Repairing Flat and Pitched Roofs. Typically pitched roof houses are made up of traditional slates, concrete tiles or clay tiles. At the building ages tiles can become loose and water seeps into the property causing damp, wood rot and other water damage which can be costly to repair. For pitched roofs the most common cause of problems occur when the nails rust away that were holding the slates in place. There may be absolutely nothing wrong with the slate itself but as the nails rust the slate slips out of place or even falls away and breaks.
Using a slate ripper tool it is possible to cut away one of the good nails that is still solid to remove the slate tile. This will then expose the timber battens to which the slate is nailed to. It is then necessary to fit a lead or zinc strip to the battern. This acts as a hook which can be bent round either a new tile all the existing tile at it’s bottom edge to stop it falling out of place in the future. If the dislodged tile resides at the bottom edge of the roof is likely there is more to hold in place to stop wind and rain entering that area of the roof.
In this situation you will need to replace his the to reseal and make good the watertight aspect of the roof. Roofs that are made up of concrete tiles or clay tiles which are usually held in place by hooks fitted over the roof batterns. This provides a more sturdy and snug fit for the tiles.
Ridge tiles are the curved tiles that sits directly on the very top of pitched slate roofs and are usually held down in place using mortar. With heavy storms, wind and rain these can sometimes become dislodged and will need to be repaired as a matter of urgency. Any loose crumbling mortar will need to be removed with a trowel and fresh mortar used to reseal the ridge tile. Just like bricklaying, the ridge tile will need to be gently tapped back in the place so fits snugly in it’s original position. The joints will need to be edged off and filled with mortar with any outstanding scrapings removed with the trowel end.
Pitched roofs can sometimes be quite inaccessible if they have valleys. Sometimes these valleys are lined with lead flashing to ensure rainwater escapes into the guttering. When the joints in this lead flashing corrode water leaks into and inner roof area. This will typically need to be repaired using a soldering iron to ensure the flashing is watertight again. Prior to soldering, the area will need to be primed and clean as it may contain mulch leaves and other debris swept off the valley roofs into the valley area.
Repairing cracks and blisters in flat roofs can be more problematic. Failure to repair a flat roof can result in rotten timbers as water leaks through. This sort of damage can push up flat insurance premiums for owners of flats with flat roofs. Failure to address the problem in the short term may lead to greater repair bills in the longer term. This is because the average life of a felt roof is only between 10 and 15 years. For flat roofs of this age it is generally more cost-effective to simply recover and then attempt to repair. For minor repairs to younger flat roofs there are some methods or repairing cracks and blisters.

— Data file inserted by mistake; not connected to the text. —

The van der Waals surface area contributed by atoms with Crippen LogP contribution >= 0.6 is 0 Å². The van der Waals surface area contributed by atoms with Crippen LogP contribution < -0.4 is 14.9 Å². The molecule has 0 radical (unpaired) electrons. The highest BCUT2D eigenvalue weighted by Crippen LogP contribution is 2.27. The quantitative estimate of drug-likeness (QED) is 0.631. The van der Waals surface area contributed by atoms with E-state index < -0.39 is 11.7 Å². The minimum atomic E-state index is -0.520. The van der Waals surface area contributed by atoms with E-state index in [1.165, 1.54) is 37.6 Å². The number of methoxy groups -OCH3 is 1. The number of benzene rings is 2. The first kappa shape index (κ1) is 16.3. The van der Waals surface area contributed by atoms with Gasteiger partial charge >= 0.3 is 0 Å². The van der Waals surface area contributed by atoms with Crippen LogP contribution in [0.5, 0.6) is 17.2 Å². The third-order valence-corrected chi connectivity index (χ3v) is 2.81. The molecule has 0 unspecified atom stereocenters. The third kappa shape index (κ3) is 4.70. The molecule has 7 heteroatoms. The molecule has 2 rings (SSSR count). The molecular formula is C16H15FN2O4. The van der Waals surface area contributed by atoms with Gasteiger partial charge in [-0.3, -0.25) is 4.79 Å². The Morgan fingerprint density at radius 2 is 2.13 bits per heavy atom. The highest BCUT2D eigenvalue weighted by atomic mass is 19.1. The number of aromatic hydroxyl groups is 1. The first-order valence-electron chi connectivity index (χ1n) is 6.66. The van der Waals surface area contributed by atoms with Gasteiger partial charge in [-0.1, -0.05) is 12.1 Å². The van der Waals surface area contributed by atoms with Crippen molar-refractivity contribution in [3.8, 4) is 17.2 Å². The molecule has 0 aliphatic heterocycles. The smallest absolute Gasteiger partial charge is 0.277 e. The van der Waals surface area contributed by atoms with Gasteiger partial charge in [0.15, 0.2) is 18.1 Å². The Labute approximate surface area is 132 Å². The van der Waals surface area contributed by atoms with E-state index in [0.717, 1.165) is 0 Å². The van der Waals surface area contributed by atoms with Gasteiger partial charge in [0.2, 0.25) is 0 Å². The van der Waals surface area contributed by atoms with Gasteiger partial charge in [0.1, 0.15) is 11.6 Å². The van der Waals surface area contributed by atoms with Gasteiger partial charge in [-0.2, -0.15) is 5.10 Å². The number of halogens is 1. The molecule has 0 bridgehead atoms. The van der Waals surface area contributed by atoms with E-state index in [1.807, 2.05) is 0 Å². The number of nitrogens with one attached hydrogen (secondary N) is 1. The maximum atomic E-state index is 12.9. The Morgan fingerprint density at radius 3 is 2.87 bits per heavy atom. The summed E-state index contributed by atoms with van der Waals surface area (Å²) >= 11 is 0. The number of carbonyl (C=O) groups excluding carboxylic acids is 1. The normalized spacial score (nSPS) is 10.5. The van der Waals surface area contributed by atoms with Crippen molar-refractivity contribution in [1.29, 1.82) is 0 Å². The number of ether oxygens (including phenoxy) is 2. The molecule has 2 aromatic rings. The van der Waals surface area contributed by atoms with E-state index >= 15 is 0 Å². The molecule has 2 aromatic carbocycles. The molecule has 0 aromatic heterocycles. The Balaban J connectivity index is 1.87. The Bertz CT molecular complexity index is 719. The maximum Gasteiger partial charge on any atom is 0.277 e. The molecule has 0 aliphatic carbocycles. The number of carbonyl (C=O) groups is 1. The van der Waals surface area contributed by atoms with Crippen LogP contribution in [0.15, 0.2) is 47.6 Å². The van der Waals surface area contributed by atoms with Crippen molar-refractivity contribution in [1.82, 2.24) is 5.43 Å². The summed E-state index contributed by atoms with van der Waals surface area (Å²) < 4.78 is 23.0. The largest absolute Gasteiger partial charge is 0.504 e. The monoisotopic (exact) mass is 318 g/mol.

Cracks and blisters can be repaired using bituminous mastic. The first step is to remove any loose debris away from the area to be repaired including leaves, stones and other twigs brought down by weather. The next step is to heat up the area of repair using a hot air gun to soften the damaged roofing felt before scraping it away. The next job is to neatly cut a cross using a stanley knife to peel back the layers of felt to then apply the mastic. The press down the edges of a cut cracks again. Flashing tape can then be rolled over to crack to protect the repair.
To re-cover a felted flat roof first remove any mould must be removed using fungicide killer. Next apply a liquid rubber compound over the surface area by tipping out the contents and spreading it around with a broom or brush. When the rubber coating has dried reapply the stone chippings. In the roof junction areas of the property flashing tape will be required to re-seal the metal flashings edging from the flat roof to the wall. Run a steam roller along the edges to ensure the tape bonds.
To replace the entire felt is a bit more difficult. For pitched roofs it is first necessary to cut the felt sheet using a wider area than the roof itself. Next nail the sheet into position ensuring that there is an overlap on the edges of the bottom edge of the pitched roof. Self-adhesive mastic then be applied to the top edge of felt using a paintbrush before applying a second strip filled overlapping the first ensure that the nail heads are protected from the elements. Just like wrapping up a parcel with paper, the edges of the felt need to be folded and tucked underneath each other at the corners into neat folds so that the timber edges are not exposed. More adhesive can then be applied to the joint at the corners of the roof which has the impact of making the pitched corners waterproof.
To recover an entire felted flat roof requires the least three layers of felt. Firstly the old felt must be removed in order to assess the condition of the existing timbers. Check for wood rot and make any necessary repairs accordingly. Make sure any old rusty nails are removed from the timbers to prevent blisters and cracking in the new layers about to be put down. Note the general layout of the old folds in the existing felt as you remove (it to help you mark out the edgings of your new felt layers). Note that flat roofs are not actually flat as two sides of the roof are slightly higher than the other two corners so rainwater run-off is adequate. Cuts a separate flashing strip to run alongside the property wall adjacent to the roof. If in doubt replacing a flat roof property is best left to a qualified and experienced builder.